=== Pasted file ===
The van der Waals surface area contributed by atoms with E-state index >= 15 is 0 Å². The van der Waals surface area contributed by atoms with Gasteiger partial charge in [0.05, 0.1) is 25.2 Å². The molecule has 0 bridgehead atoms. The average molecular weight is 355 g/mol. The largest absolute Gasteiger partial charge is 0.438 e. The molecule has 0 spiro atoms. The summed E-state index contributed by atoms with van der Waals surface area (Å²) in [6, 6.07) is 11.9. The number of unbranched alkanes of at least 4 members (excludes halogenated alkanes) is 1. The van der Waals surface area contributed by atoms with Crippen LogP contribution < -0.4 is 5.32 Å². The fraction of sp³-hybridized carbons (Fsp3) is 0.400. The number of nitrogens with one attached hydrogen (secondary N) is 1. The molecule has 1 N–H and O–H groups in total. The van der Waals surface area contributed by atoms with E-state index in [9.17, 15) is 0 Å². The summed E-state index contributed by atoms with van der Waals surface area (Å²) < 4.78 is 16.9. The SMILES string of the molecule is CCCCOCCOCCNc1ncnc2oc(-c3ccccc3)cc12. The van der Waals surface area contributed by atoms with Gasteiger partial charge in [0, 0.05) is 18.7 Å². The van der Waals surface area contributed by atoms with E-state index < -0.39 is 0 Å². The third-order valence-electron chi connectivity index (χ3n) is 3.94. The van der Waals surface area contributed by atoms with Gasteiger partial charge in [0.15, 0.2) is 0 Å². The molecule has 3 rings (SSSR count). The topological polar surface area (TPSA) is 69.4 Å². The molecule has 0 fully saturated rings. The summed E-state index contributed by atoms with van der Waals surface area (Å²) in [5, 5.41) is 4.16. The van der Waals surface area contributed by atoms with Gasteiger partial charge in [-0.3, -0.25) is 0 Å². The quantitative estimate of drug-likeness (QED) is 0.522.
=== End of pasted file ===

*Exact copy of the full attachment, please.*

The van der Waals surface area contributed by atoms with E-state index >= 15 is 0 Å². The van der Waals surface area contributed by atoms with Gasteiger partial charge in [0.05, 0.1) is 25.2 Å². The molecule has 0 bridgehead atoms. The average molecular weight is 355 g/mol. The largest absolute Gasteiger partial charge is 0.438 e. The molecule has 0 spiro atoms. The summed E-state index contributed by atoms with van der Waals surface area (Å²) in [6, 6.07) is 11.9. The number of unbranched alkanes of at least 4 members (excludes halogenated alkanes) is 1. The van der Waals surface area contributed by atoms with Crippen LogP contribution < -0.4 is 5.32 Å². The fraction of sp³-hybridized carbons (Fsp3) is 0.400. The number of nitrogens with one attached hydrogen (secondary N) is 1. The molecule has 1 N–H and O–H groups in total. The van der Waals surface area contributed by atoms with E-state index in [9.17, 15) is 0 Å². The summed E-state index contributed by atoms with van der Waals surface area (Å²) < 4.78 is 16.9. The SMILES string of the molecule is CCCCOCCOCCNc1ncnc2oc(-c3ccccc3)cc12. The van der Waals surface area contributed by atoms with Gasteiger partial charge in [0, 0.05) is 18.7 Å². The van der Waals surface area contributed by atoms with E-state index < -0.39 is 0 Å². The third-order valence-electron chi connectivity index (χ3n) is 3.94. The van der Waals surface area contributed by atoms with Gasteiger partial charge in [0.15, 0.2) is 0 Å². The molecule has 3 rings (SSSR count). The topological polar surface area (TPSA) is 69.4 Å². The molecule has 0 fully saturated rings. The summed E-state index contributed by atoms with van der Waals surface area (Å²) in [5, 5.41) is 4.16. The van der Waals surface area contributed by atoms with Gasteiger partial charge in [-0.3, -0.25) is 0 Å². The quantitative estimate of drug-likeness (QED) is 0.522.